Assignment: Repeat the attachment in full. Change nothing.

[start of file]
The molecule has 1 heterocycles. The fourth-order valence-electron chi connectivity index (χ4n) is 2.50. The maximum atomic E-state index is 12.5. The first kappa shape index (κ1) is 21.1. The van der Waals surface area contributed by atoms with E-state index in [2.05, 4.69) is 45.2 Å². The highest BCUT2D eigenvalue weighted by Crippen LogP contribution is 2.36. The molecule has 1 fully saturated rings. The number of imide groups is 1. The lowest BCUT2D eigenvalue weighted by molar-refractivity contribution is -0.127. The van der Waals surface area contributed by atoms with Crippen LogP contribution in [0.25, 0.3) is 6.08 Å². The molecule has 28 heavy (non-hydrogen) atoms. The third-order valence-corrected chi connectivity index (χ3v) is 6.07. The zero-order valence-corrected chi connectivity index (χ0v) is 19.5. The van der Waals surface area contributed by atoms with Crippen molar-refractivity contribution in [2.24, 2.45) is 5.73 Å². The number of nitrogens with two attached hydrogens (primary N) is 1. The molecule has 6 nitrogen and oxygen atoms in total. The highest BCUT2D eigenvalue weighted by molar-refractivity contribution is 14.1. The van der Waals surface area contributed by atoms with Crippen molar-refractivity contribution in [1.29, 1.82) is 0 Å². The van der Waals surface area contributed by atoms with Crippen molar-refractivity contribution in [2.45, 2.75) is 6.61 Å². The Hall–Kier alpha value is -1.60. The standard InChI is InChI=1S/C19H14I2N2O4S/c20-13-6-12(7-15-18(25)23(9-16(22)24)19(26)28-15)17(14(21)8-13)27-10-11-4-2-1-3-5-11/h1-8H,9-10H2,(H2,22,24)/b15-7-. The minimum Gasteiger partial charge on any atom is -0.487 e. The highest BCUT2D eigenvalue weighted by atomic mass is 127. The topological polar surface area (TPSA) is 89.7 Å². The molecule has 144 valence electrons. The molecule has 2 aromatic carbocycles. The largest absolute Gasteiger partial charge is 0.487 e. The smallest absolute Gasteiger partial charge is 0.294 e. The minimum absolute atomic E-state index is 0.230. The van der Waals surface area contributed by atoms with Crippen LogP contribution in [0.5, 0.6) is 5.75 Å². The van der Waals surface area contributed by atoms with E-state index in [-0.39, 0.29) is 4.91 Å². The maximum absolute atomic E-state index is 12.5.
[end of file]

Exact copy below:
The molecule has 1 heterocycles. The fourth-order valence-electron chi connectivity index (χ4n) is 2.50. The maximum atomic E-state index is 12.5. The first kappa shape index (κ1) is 21.1. The van der Waals surface area contributed by atoms with E-state index in [2.05, 4.69) is 45.2 Å². The highest BCUT2D eigenvalue weighted by Crippen LogP contribution is 2.36. The molecule has 1 fully saturated rings. The number of imide groups is 1. The lowest BCUT2D eigenvalue weighted by molar-refractivity contribution is -0.127. The van der Waals surface area contributed by atoms with Crippen LogP contribution in [0.25, 0.3) is 6.08 Å². The molecule has 28 heavy (non-hydrogen) atoms. The third-order valence-corrected chi connectivity index (χ3v) is 6.07. The zero-order valence-corrected chi connectivity index (χ0v) is 19.5. The van der Waals surface area contributed by atoms with Crippen molar-refractivity contribution in [2.24, 2.45) is 5.73 Å². The number of nitrogens with two attached hydrogens (primary N) is 1. The molecule has 6 nitrogen and oxygen atoms in total. The highest BCUT2D eigenvalue weighted by molar-refractivity contribution is 14.1. The van der Waals surface area contributed by atoms with Crippen molar-refractivity contribution in [1.29, 1.82) is 0 Å². The van der Waals surface area contributed by atoms with Crippen molar-refractivity contribution in [2.45, 2.75) is 6.61 Å². The Hall–Kier alpha value is -1.60. The standard InChI is InChI=1S/C19H14I2N2O4S/c20-13-6-12(7-15-18(25)23(9-16(22)24)19(26)28-15)17(14(21)8-13)27-10-11-4-2-1-3-5-11/h1-8H,9-10H2,(H2,22,24)/b15-7-. The minimum Gasteiger partial charge on any atom is -0.487 e. The highest BCUT2D eigenvalue weighted by atomic mass is 127. The topological polar surface area (TPSA) is 89.7 Å². The molecule has 144 valence electrons. The molecule has 2 aromatic carbocycles. The largest absolute Gasteiger partial charge is 0.487 e. The smallest absolute Gasteiger partial charge is 0.294 e. The minimum absolute atomic E-state index is 0.230. The van der Waals surface area contributed by atoms with Crippen LogP contribution in [0.5, 0.6) is 5.75 Å². The van der Waals surface area contributed by atoms with E-state index in [-0.39, 0.29) is 4.91 Å². The maximum absolute atomic E-state index is 12.5.